Kalifa review: Fintech industry welcomes ‘invaluable’ tech visa after Brexit
Recommendations from the government-commissioned Kalifa review published today have been broadly welcomed by the fintech industry.
The UK has been at the forefront of innovation in recent years – the sector represents 10 per cent of the global market and is worth an estimated £11bn in revenue and. But the report, led by former Worldpay boss Ron Kalifa, warns the UK’s position as a fintech hub is at risk from growing competition and uncertainty caused by Brexit.
The proposed ‘Tech Worker’ Visa has been widely welcomed by the industry to combat fears Brexit will deter the top talent from moving to the UK.
“From new stock market listing proposals, to investment in digital skills and new visa schemes – this report is a clear testament of the Government’s commitment to bolster fintech innovation,” Russ Shaw, founder of Tech London Advocates said.
Agile tech visa scheme is ‘invaluable step’
The Kalifa report calls for a new tech worker visa which the industry has been lobbying for since the 2016 Brexit referendum.
“Brexit gives Paris, Berlin and other European fintech hubs a window to capitalise on uncertain messaging. In order to sustain its global dominance in fintech, the UK needs to strengthen its position on immigration or risk a significant shortage in human capital,” the report said.
The government’s new immigration system may have been widely praised but fintech firms now need to navigate the system for EU talent for the first time in decades. The report states foreign workers represent 42 per cent of UK fintech employees with EU workers making up 28 per cent of this group.
“At present, hiring the best talent can be a costly and timing consuming process, so any additional simplification and cost reduction is enormously welcome. Similarly, improving access to a much deeper pool of talented engineers is also welcome,” Charles Delingpole, founder and chief executive of ComplyAdvantage said.
For Dr Lewis Liu, chief executive of Eigen Technologies, the tech visa is essential for the UK to keep its competitive advantage. “As a Chinese American, I had the chance to found Eigen in either of the two places best known for tech unicorns: America and China. I choose pre-Brexit London because it was the most international city in the world,” he said.
“In order for the UK to keep its competitive advantage against the other top tech markets we have to have a visa regime that allows people like me and those who make up Eigen to come to the UK to build the next generation of FinTechs.”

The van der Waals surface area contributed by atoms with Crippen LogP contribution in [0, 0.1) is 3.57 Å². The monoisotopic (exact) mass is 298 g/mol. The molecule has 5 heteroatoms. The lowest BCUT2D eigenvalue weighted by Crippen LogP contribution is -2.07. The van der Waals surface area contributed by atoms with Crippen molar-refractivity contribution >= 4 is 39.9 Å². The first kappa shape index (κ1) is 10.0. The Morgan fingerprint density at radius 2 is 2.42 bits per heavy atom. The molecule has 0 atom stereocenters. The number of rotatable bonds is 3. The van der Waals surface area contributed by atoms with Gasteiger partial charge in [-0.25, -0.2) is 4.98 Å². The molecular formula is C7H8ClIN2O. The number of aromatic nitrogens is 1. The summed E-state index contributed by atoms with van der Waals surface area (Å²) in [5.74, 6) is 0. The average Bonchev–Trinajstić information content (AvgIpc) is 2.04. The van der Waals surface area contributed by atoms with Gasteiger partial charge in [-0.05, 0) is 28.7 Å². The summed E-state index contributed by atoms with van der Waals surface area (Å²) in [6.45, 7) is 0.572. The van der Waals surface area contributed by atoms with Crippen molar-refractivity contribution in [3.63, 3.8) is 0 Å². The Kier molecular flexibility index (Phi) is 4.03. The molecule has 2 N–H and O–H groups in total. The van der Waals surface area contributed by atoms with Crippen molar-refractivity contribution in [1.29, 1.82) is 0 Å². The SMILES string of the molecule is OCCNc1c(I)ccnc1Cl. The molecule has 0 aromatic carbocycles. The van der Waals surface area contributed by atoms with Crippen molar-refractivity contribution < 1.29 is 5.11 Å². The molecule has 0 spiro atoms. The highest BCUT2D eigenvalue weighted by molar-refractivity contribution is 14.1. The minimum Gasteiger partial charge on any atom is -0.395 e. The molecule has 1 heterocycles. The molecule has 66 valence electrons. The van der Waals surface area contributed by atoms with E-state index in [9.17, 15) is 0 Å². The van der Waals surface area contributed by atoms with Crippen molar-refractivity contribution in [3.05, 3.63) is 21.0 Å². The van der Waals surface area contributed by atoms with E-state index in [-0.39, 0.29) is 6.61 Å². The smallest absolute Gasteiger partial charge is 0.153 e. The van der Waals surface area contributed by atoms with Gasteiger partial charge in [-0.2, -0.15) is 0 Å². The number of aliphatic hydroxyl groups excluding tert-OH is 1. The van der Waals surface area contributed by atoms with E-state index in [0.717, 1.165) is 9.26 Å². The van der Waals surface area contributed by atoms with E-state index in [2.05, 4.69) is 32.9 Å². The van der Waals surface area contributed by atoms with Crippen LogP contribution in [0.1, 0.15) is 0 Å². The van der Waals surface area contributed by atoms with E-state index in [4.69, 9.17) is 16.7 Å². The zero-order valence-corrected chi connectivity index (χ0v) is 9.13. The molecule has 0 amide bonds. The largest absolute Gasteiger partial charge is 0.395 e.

Dual-class share structures a ‘storm in a teacup’
Ahead of a separate review into London listing rules led by Lord Hill, the report sets out recommendations to encourage fintechs to list in London.
There are encouraging signs that activity in London’s IPO market is picking up. But of the 3,787 IPOs at the world’s major stock exchanges between 2015 and 2020, the US accounted for 39 per cent (on Nasdaq and the NYSE), while the UK trailed with 4.5 per cent.
Kalifa has called for free float requirements on the stock exchange’s Premium segment to be reduced from 25 per cent to 10 per cent for a limited time post-IPO.
Al Lukies, a strategic advisor and part of the review’s governance process, said dropping the free float amount “will encourage startups to list in London, ensuring that the LSE continues to be the most active stock exchange in Europe.”
Kalifa also suggests dual-class share structures would allow founders maintain greater control of their companies after listing.
Delingpole calls this recommendation “a bit of a storm in a teacup” instead calling for more focus on the ‘change of control’ rules “which are a prohibitive force when it comes to going public”.
These rules make it harder for special-acquisition vehicles (Spacs) which have seen a boom in popularity in the US, to list in the UK.
The blank-cheque vehicles are created to raise capital through a public listing with the purpose of acquiring an existing company. Once the target is bought, that business takes over the listing and begins life as a public company.
When a reverse takeover happens in the UK trading is automatically suspended. “This is a very real prohibitive factor when it comes to listing companies in the UK, and needs to change,” Delingpole said.
“We’re second only to the US when it comes to fintech investment and this review will only strengthen our position in encouraging businesses from across the globe to flock to the UK,” Tom Shave, partner and head of fintechs at Smith & Williamson said.
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